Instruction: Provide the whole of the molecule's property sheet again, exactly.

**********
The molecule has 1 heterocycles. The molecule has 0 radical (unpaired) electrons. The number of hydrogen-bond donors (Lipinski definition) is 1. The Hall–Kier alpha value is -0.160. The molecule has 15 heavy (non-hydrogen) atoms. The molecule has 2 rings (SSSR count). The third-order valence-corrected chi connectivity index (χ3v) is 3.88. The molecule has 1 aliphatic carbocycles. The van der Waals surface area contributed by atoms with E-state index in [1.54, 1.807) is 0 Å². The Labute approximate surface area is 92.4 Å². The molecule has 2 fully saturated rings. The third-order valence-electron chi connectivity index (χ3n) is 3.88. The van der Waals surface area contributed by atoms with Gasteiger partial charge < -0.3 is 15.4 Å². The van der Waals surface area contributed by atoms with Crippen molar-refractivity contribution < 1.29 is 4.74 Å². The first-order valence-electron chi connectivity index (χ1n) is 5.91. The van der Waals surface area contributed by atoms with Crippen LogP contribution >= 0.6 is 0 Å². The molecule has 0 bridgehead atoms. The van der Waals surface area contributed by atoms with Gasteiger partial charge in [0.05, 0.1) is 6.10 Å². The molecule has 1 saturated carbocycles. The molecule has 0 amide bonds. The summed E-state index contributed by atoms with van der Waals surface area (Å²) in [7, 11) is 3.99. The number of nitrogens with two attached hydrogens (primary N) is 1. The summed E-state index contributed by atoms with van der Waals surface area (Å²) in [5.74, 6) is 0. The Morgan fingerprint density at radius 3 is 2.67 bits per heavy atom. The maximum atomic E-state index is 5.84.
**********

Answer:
The molecule has 1 heterocycles. The molecule has 0 radical (unpaired) electrons. The number of hydrogen-bond donors (Lipinski definition) is 1. The Hall–Kier alpha value is -0.160. The molecule has 15 heavy (non-hydrogen) atoms. The molecule has 2 rings (SSSR count). The third-order valence-corrected chi connectivity index (χ3v) is 3.88. The molecule has 1 aliphatic carbocycles. The van der Waals surface area contributed by atoms with E-state index in [1.54, 1.807) is 0 Å². The Labute approximate surface area is 92.4 Å². The molecule has 2 fully saturated rings. The third-order valence-electron chi connectivity index (χ3n) is 3.88. The van der Waals surface area contributed by atoms with Gasteiger partial charge < -0.3 is 15.4 Å². The van der Waals surface area contributed by atoms with Crippen molar-refractivity contribution < 1.29 is 4.74 Å². The first-order valence-electron chi connectivity index (χ1n) is 5.91. The van der Waals surface area contributed by atoms with Crippen LogP contribution >= 0.6 is 0 Å². The molecule has 0 bridgehead atoms. The van der Waals surface area contributed by atoms with Gasteiger partial charge in [0.05, 0.1) is 6.10 Å². The molecule has 1 saturated carbocycles. The molecule has 0 amide bonds. The summed E-state index contributed by atoms with van der Waals surface area (Å²) in [7, 11) is 3.99. The number of nitrogens with two attached hydrogens (primary N) is 1. The summed E-state index contributed by atoms with van der Waals surface area (Å²) in [5.74, 6) is 0. The Morgan fingerprint density at radius 3 is 2.67 bits per heavy atom. The maximum atomic E-state index is 5.84.